So how much effort should I take going back to post the pictures? None is one good answer, but that begs the question to be asked: why are you taking the pictures in the first place? Periodically is another good answer, but it’s actually difficult to figure out what I’ve posted and what I haven’t. So hunting through my image feeds can become its own form of archaeology.


But you know what? The world won’t come to an end if I don’t post every picture I’ve ever taken of one of my favorite dishes at my favorite restaurants. If you’re not obsessive-compulsive, you may not understand this, but the thought of something you said you were going to do that isn’t getting done is an awful torment to those of us who are.

That’s where a mulligan comes in. In the competitive collectible card game Magic: The Gathering, players compose decks of cards which they use in duels with other players – but no matter how well a player has prepared his or her deck of cards, success in depends a good initial hand of cards. The best deck in the world can be useless if you draw seven “lands” – or none.

So the game allows you to “mulligan” – to discard that initial hand and re-draw with one less card. That’s a slight disadvantage, but a hand with no “lands” is useless – you can’t do anything on the first round, and your opponent will clean your clock. Better to have a balanced hand of six cards than seven you can’t do anything with at all. Better to have at least a chance to win.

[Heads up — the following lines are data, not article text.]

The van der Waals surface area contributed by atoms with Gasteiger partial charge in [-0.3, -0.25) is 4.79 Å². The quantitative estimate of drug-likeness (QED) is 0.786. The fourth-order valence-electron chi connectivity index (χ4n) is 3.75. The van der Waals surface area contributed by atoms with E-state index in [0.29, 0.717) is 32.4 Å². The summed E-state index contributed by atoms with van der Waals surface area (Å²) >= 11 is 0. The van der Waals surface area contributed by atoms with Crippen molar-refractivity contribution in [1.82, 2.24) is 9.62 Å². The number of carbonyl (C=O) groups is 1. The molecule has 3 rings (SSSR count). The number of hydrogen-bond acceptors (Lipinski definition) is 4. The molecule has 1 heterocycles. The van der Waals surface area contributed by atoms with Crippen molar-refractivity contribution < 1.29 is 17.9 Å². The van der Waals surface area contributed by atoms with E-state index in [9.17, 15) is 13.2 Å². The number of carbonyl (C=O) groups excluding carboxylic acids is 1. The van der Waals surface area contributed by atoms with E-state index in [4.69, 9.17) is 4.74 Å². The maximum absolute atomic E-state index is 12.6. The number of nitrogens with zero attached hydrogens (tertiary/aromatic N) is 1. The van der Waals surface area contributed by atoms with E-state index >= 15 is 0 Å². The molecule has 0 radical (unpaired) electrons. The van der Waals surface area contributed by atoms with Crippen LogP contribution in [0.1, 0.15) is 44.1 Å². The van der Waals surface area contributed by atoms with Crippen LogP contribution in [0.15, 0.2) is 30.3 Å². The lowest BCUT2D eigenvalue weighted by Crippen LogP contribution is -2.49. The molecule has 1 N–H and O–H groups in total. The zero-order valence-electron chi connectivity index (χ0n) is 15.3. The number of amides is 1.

So that’s my gift to you all this New Year’s Eve: declare yourself a mulligan. Maybe the turn of the seasons are just a notch on the clock, but use this passage as a point of inspiration. It’s a new year, a new day, the starting point of a new path. Remind yourself of your real goals, and throw away any out of date TODOs and collected personal obligations that are holding you back.

Hug your wife, pay your bills, feed your cats. Write the software that pays the bills, and the books that you plan to do.

But don’t let yourself get held back something you wrote a year ago on a piece of paper.

Not for one minute.


If you let yourself, the sky is your limit.

-the Centaur

Why Bipartisanship is Dead


Ever feel like bipartisanship is dead and the two parties can’t agree on anything? Well, there’s a reason for that: even if they agree, they can’t pass anything. The House of Representatives has a rule which says the only bills that can be brought to the House floor are ones approved of by the majority of the majority party: